U.S. Open: Zheng d. V. Williams
NEW YORK—Venus Williams has had her share of heartbreaking defeats in her 15 U.S. Opens, but her three-hour, 6-3, 2-6, 7-6 (5) loss to Zheng Jie has to rank near the top of that list of misery. Three times, the 33-year-old American made major fight backs on Wednesday. After dropping the first set, she changed her tactics to win the second; after going down 1-4 and 3-5 in the final set, she pulled out some of her vintage refuse-to-lose tennis to force a tiebreaker; finally, after going down 1-4 in the breaker, she evened the score at 5-5.
All of that battling went for naught, though, as Venus, with a chance to get to match point, plunked an easy backhand volley into the net. A minute later, this see-saw and often exciting second-rounder ended in anti-climax, when Venus flipped a backhand return wide to hand Zheng her first win over either Williams sister. The crowd that had waited through a three-hour rain delay for the match, and had stood and cheered the two-time champion through her multiple comebacks, was left quietly crestfallen. Who knows how many times the two-time Open champion will be back in New York?
It’s surprising, in a way, that Zheng had never beaten Venus or Serena before today. The 5'5" former Australian Open semifinalist lives for pace, and that’s what the Williamses give her. Zheng gobbled it up so well in the first set that Venus had no choice but to change tactics in the second. Rather than try to belt the ball past the speedy Zheng, she looped it high and forced her to hit above her shoulder. It worked. Zheng was immediately thrown out of her rhythm.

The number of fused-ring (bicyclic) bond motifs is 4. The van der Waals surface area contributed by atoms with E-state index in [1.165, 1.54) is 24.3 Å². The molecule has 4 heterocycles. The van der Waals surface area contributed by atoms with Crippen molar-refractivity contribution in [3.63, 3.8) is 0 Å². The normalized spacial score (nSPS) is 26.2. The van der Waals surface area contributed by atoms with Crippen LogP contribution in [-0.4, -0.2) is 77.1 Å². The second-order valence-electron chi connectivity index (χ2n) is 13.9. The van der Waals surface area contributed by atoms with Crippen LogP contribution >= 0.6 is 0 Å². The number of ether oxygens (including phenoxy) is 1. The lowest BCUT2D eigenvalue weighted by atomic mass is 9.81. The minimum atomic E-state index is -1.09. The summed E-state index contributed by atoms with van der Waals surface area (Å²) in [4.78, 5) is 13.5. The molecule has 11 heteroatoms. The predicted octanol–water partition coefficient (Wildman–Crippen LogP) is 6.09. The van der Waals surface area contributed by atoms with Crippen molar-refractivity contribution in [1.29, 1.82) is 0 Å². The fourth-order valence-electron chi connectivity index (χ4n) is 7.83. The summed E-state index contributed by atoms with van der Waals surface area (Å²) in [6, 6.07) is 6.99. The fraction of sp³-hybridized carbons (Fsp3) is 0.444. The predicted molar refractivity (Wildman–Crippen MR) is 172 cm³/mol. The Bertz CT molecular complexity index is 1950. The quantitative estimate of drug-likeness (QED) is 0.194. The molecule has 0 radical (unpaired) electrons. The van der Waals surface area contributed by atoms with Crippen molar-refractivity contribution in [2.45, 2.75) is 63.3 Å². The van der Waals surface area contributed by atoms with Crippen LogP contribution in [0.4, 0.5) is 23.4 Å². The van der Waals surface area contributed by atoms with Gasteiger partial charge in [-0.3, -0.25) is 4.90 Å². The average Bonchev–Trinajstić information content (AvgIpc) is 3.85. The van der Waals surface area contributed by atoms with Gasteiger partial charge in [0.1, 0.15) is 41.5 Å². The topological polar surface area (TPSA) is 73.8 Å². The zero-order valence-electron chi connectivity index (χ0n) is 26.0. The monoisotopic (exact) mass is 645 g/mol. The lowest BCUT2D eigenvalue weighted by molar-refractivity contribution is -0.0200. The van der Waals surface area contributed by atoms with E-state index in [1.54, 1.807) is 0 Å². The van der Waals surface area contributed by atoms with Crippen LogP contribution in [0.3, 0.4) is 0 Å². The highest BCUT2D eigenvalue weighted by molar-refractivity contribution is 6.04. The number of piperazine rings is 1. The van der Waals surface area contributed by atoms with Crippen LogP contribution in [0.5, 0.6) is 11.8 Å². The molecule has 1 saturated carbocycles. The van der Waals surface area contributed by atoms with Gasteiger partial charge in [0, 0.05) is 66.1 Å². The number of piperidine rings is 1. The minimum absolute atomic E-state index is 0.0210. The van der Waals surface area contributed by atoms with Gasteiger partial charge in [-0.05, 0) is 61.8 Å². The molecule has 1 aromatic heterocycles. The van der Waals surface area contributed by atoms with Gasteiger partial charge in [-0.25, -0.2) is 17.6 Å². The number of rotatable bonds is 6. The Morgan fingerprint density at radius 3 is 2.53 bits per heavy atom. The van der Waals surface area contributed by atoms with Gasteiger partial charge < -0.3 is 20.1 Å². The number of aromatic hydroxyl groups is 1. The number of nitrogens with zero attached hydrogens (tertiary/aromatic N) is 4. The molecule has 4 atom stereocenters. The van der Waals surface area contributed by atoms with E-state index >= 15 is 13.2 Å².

The third set took 90 minutes and offered a little of everything; the quality of play from each woman peaked and dipped every few games. Zheng smacked Venus’s first serves back and darted to the net for deftly angled volleys; she also lost control of her forehand and tightened up badly with a chance to put the match away. For her part, Venus was very good at the net as well, and she played with ice in her veins when she was behind. But her forehand misfired at the wrong moments, too—Venus finished with 44 unforced errors—and she went for too much early in the deciding tiebreaker, putting herself in a hole. It was the third hole that Venus had dug on the day, and it proved to be one too many.
After three hours and two minutes—this was the fifth longest women’s match at the Open since 1970—Zheng apologized for spoiling the crowd’s party, and began to look forward to her third-rounder against Carla Suarez Navarro. Venus walked off with a smile and a wave, to a standing ovation. She must feel like heartbreak in New York is her destiny by now.
IBM Stat of the Match: Venus was 17 of 27 at the net, but it was her final miss there, at 5-5 in the third-set tiebreaker, that doomed her.
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